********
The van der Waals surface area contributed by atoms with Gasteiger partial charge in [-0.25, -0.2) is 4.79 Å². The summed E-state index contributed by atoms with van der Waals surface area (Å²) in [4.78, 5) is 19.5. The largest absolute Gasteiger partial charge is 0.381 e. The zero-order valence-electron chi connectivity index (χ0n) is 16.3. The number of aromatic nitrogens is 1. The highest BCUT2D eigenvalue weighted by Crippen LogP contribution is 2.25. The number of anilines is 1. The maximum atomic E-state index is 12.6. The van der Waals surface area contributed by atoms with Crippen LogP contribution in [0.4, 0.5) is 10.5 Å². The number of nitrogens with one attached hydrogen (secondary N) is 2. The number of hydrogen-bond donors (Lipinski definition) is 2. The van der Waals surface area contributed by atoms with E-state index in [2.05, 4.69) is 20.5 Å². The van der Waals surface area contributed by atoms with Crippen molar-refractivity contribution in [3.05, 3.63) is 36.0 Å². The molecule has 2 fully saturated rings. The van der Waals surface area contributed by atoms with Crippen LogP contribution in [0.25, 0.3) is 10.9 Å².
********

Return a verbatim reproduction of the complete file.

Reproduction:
The van der Waals surface area contributed by atoms with Gasteiger partial charge in [-0.25, -0.2) is 4.79 Å². The summed E-state index contributed by atoms with van der Waals surface area (Å²) in [4.78, 5) is 19.5. The largest absolute Gasteiger partial charge is 0.381 e. The zero-order valence-electron chi connectivity index (χ0n) is 16.3. The number of aromatic nitrogens is 1. The highest BCUT2D eigenvalue weighted by Crippen LogP contribution is 2.25. The number of anilines is 1. The maximum atomic E-state index is 12.6. The van der Waals surface area contributed by atoms with Crippen LogP contribution in [0.4, 0.5) is 10.5 Å². The number of nitrogens with one attached hydrogen (secondary N) is 2. The number of hydrogen-bond donors (Lipinski definition) is 2. The van der Waals surface area contributed by atoms with E-state index in [2.05, 4.69) is 20.5 Å². The van der Waals surface area contributed by atoms with Crippen molar-refractivity contribution in [3.05, 3.63) is 36.0 Å². The molecule has 2 fully saturated rings. The van der Waals surface area contributed by atoms with Crippen LogP contribution in [0.25, 0.3) is 10.9 Å².